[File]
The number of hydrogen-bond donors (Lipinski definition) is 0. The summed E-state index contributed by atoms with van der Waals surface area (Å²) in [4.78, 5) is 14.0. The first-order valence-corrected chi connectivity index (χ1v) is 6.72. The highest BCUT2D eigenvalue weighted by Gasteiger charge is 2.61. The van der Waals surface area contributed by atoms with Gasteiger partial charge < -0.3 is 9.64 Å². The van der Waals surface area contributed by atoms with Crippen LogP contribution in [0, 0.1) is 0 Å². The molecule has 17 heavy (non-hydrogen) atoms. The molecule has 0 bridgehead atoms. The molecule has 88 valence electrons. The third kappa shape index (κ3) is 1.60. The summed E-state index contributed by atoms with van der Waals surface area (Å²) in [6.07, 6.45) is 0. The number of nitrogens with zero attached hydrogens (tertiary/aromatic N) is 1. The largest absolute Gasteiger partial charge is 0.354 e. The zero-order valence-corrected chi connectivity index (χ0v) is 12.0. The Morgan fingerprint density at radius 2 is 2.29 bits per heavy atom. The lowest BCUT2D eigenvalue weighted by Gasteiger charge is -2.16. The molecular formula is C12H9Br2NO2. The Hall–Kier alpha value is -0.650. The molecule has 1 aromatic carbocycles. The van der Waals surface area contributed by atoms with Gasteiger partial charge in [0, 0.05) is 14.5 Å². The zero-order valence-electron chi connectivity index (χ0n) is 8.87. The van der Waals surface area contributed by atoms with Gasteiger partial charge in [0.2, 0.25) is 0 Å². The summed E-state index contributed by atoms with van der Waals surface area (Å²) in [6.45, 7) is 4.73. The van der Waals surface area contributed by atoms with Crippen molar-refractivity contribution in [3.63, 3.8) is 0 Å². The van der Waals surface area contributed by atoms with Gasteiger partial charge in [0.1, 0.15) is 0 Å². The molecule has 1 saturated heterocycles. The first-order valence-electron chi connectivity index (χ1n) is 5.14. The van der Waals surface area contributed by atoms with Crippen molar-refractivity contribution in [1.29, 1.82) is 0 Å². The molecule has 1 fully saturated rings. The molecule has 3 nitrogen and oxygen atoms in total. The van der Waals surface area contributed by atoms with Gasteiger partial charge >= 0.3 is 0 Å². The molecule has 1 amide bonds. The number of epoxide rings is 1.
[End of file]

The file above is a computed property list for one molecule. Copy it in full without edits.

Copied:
The number of hydrogen-bond donors (Lipinski definition) is 0. The summed E-state index contributed by atoms with van der Waals surface area (Å²) in [4.78, 5) is 14.0. The first-order valence-corrected chi connectivity index (χ1v) is 6.72. The highest BCUT2D eigenvalue weighted by Gasteiger charge is 2.61. The van der Waals surface area contributed by atoms with Gasteiger partial charge < -0.3 is 9.64 Å². The van der Waals surface area contributed by atoms with Crippen LogP contribution in [0, 0.1) is 0 Å². The molecule has 17 heavy (non-hydrogen) atoms. The molecule has 0 bridgehead atoms. The molecule has 88 valence electrons. The third kappa shape index (κ3) is 1.60. The summed E-state index contributed by atoms with van der Waals surface area (Å²) in [6.07, 6.45) is 0. The number of nitrogens with zero attached hydrogens (tertiary/aromatic N) is 1. The largest absolute Gasteiger partial charge is 0.354 e. The zero-order valence-corrected chi connectivity index (χ0v) is 12.0. The Morgan fingerprint density at radius 2 is 2.29 bits per heavy atom. The lowest BCUT2D eigenvalue weighted by Gasteiger charge is -2.16. The molecular formula is C12H9Br2NO2. The Hall–Kier alpha value is -0.650. The molecule has 1 aromatic carbocycles. The van der Waals surface area contributed by atoms with Gasteiger partial charge in [0, 0.05) is 14.5 Å². The zero-order valence-electron chi connectivity index (χ0n) is 8.87. The van der Waals surface area contributed by atoms with Gasteiger partial charge in [0.2, 0.25) is 0 Å². The summed E-state index contributed by atoms with van der Waals surface area (Å²) in [6.45, 7) is 4.73. The van der Waals surface area contributed by atoms with Crippen molar-refractivity contribution in [3.63, 3.8) is 0 Å². The van der Waals surface area contributed by atoms with Gasteiger partial charge in [0.1, 0.15) is 0 Å². The molecule has 1 saturated heterocycles. The first-order valence-electron chi connectivity index (χ1n) is 5.14. The van der Waals surface area contributed by atoms with Crippen molar-refractivity contribution in [1.29, 1.82) is 0 Å². The molecule has 1 fully saturated rings. The molecule has 3 nitrogen and oxygen atoms in total. The van der Waals surface area contributed by atoms with Gasteiger partial charge >= 0.3 is 0 Å². The molecule has 1 amide bonds. The number of epoxide rings is 1.